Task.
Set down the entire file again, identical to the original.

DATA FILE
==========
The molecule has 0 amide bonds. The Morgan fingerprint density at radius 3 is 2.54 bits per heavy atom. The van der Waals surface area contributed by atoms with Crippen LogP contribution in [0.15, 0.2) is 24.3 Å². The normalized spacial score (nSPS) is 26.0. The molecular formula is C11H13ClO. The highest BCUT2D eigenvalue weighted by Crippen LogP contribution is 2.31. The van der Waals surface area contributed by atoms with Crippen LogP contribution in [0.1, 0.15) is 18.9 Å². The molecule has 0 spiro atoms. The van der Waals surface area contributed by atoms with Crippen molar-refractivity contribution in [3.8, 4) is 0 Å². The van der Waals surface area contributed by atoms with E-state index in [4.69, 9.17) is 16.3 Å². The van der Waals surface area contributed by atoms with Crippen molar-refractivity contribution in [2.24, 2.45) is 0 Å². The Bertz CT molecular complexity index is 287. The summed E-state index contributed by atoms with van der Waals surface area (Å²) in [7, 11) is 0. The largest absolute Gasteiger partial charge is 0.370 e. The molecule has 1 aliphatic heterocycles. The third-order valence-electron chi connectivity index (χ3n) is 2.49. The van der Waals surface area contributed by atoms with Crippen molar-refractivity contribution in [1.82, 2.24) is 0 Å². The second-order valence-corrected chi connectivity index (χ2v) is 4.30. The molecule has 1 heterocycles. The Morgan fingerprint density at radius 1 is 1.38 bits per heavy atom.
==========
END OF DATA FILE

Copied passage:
The molecule has 0 amide bonds. The Morgan fingerprint density at radius 3 is 2.54 bits per heavy atom. The van der Waals surface area contributed by atoms with Crippen LogP contribution in [0.15, 0.2) is 24.3 Å². The normalized spacial score (nSPS) is 26.0. The molecular formula is C11H13ClO. The highest BCUT2D eigenvalue weighted by Crippen LogP contribution is 2.31. The van der Waals surface area contributed by atoms with Crippen LogP contribution in [0.1, 0.15) is 18.9 Å². The molecule has 0 spiro atoms. The van der Waals surface area contributed by atoms with Crippen molar-refractivity contribution in [3.8, 4) is 0 Å². The van der Waals surface area contributed by atoms with E-state index in [4.69, 9.17) is 16.3 Å². The van der Waals surface area contributed by atoms with Crippen molar-refractivity contribution in [2.24, 2.45) is 0 Å². The Bertz CT molecular complexity index is 287. The summed E-state index contributed by atoms with van der Waals surface area (Å²) in [7, 11) is 0. The largest absolute Gasteiger partial charge is 0.370 e. The molecule has 1 aliphatic heterocycles. The third-order valence-electron chi connectivity index (χ3n) is 2.49. The van der Waals surface area contributed by atoms with Crippen molar-refractivity contribution in [1.82, 2.24) is 0 Å². The second-order valence-corrected chi connectivity index (χ2v) is 4.30. The molecule has 1 heterocycles. The Morgan fingerprint density at radius 1 is 1.38 bits per heavy atom.